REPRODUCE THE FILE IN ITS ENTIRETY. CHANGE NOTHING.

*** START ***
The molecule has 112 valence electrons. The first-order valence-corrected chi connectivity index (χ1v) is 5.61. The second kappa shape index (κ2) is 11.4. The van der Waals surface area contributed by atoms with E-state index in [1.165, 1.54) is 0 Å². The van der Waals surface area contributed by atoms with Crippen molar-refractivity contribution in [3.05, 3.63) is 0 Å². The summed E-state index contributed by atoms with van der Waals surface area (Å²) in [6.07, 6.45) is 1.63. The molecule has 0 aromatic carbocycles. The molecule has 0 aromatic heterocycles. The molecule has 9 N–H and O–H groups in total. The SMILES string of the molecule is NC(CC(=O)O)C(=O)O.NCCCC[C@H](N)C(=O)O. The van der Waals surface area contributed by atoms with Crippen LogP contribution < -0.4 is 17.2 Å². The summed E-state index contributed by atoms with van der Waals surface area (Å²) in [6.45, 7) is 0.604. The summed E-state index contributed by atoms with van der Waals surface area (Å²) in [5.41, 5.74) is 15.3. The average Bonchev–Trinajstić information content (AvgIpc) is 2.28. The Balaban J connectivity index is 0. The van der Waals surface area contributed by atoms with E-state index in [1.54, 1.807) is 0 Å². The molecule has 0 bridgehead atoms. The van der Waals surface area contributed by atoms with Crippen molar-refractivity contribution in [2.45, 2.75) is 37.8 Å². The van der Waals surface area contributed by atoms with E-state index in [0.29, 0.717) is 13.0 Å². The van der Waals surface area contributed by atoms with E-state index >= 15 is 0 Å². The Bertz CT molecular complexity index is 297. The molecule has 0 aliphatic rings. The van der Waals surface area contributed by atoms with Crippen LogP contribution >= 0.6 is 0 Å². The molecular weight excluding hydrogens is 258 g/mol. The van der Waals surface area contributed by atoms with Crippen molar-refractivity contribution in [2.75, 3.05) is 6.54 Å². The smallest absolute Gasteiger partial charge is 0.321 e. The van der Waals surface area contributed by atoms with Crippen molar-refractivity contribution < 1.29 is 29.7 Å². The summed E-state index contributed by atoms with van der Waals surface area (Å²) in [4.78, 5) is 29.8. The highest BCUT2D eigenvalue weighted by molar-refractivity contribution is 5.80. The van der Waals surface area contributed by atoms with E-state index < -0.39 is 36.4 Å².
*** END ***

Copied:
The molecule has 112 valence electrons. The first-order valence-corrected chi connectivity index (χ1v) is 5.61. The second kappa shape index (κ2) is 11.4. The van der Waals surface area contributed by atoms with E-state index in [1.165, 1.54) is 0 Å². The van der Waals surface area contributed by atoms with Crippen molar-refractivity contribution in [3.05, 3.63) is 0 Å². The summed E-state index contributed by atoms with van der Waals surface area (Å²) in [6.07, 6.45) is 1.63. The molecule has 0 aromatic carbocycles. The molecule has 0 aromatic heterocycles. The molecule has 9 N–H and O–H groups in total. The SMILES string of the molecule is NC(CC(=O)O)C(=O)O.NCCCC[C@H](N)C(=O)O. The van der Waals surface area contributed by atoms with Crippen LogP contribution < -0.4 is 17.2 Å². The summed E-state index contributed by atoms with van der Waals surface area (Å²) in [6.45, 7) is 0.604. The summed E-state index contributed by atoms with van der Waals surface area (Å²) in [5.41, 5.74) is 15.3. The average Bonchev–Trinajstić information content (AvgIpc) is 2.28. The Balaban J connectivity index is 0. The van der Waals surface area contributed by atoms with E-state index in [1.54, 1.807) is 0 Å². The molecule has 0 bridgehead atoms. The van der Waals surface area contributed by atoms with Crippen molar-refractivity contribution in [2.45, 2.75) is 37.8 Å². The van der Waals surface area contributed by atoms with E-state index in [0.29, 0.717) is 13.0 Å². The van der Waals surface area contributed by atoms with E-state index >= 15 is 0 Å². The Bertz CT molecular complexity index is 297. The molecule has 0 aliphatic rings. The van der Waals surface area contributed by atoms with Crippen LogP contribution >= 0.6 is 0 Å². The molecular weight excluding hydrogens is 258 g/mol. The van der Waals surface area contributed by atoms with Crippen molar-refractivity contribution in [2.75, 3.05) is 6.54 Å². The smallest absolute Gasteiger partial charge is 0.321 e. The van der Waals surface area contributed by atoms with Crippen molar-refractivity contribution < 1.29 is 29.7 Å². The summed E-state index contributed by atoms with van der Waals surface area (Å²) in [4.78, 5) is 29.8. The highest BCUT2D eigenvalue weighted by molar-refractivity contribution is 5.80. The van der Waals surface area contributed by atoms with E-state index < -0.39 is 36.4 Å².